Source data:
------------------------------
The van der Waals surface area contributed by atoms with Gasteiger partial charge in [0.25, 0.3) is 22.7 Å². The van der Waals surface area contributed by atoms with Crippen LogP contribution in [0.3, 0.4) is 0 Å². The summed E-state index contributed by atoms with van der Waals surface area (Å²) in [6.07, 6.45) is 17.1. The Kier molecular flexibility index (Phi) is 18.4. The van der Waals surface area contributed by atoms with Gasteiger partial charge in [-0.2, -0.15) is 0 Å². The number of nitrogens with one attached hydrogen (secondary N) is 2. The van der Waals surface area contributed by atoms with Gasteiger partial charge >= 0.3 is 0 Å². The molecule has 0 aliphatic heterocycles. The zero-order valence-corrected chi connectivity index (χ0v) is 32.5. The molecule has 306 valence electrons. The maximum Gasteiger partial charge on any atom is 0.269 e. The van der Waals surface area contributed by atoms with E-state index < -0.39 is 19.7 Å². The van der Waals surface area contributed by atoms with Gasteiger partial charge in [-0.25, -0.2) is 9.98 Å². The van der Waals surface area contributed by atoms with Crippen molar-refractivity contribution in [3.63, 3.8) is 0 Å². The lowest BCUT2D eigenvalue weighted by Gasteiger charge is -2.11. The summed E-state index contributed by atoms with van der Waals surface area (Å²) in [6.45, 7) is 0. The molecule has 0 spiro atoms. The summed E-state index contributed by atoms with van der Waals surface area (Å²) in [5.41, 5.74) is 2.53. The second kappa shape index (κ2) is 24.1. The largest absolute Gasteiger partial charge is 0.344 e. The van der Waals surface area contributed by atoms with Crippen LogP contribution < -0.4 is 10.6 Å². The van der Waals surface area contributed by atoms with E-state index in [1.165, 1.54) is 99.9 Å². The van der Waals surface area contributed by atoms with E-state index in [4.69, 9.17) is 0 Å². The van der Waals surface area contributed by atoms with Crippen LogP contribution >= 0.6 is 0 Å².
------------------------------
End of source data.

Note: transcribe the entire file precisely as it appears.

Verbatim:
The van der Waals surface area contributed by atoms with Gasteiger partial charge in [0.25, 0.3) is 22.7 Å². The van der Waals surface area contributed by atoms with Crippen LogP contribution in [0.3, 0.4) is 0 Å². The summed E-state index contributed by atoms with van der Waals surface area (Å²) in [6.07, 6.45) is 17.1. The Kier molecular flexibility index (Phi) is 18.4. The van der Waals surface area contributed by atoms with Gasteiger partial charge in [-0.2, -0.15) is 0 Å². The number of nitrogens with one attached hydrogen (secondary N) is 2. The van der Waals surface area contributed by atoms with Gasteiger partial charge >= 0.3 is 0 Å². The molecule has 0 aliphatic heterocycles. The zero-order valence-corrected chi connectivity index (χ0v) is 32.5. The molecule has 306 valence electrons. The maximum Gasteiger partial charge on any atom is 0.269 e. The van der Waals surface area contributed by atoms with E-state index < -0.39 is 19.7 Å². The van der Waals surface area contributed by atoms with Gasteiger partial charge in [-0.25, -0.2) is 9.98 Å². The van der Waals surface area contributed by atoms with Crippen molar-refractivity contribution in [3.63, 3.8) is 0 Å². The lowest BCUT2D eigenvalue weighted by Gasteiger charge is -2.11. The summed E-state index contributed by atoms with van der Waals surface area (Å²) in [6.45, 7) is 0. The molecule has 0 spiro atoms. The summed E-state index contributed by atoms with van der Waals surface area (Å²) in [5.41, 5.74) is 2.53. The second kappa shape index (κ2) is 24.1. The largest absolute Gasteiger partial charge is 0.344 e. The van der Waals surface area contributed by atoms with Crippen LogP contribution < -0.4 is 10.6 Å². The van der Waals surface area contributed by atoms with E-state index in [1.165, 1.54) is 99.9 Å². The van der Waals surface area contributed by atoms with E-state index in [4.69, 9.17) is 0 Å². The van der Waals surface area contributed by atoms with Crippen LogP contribution >= 0.6 is 0 Å².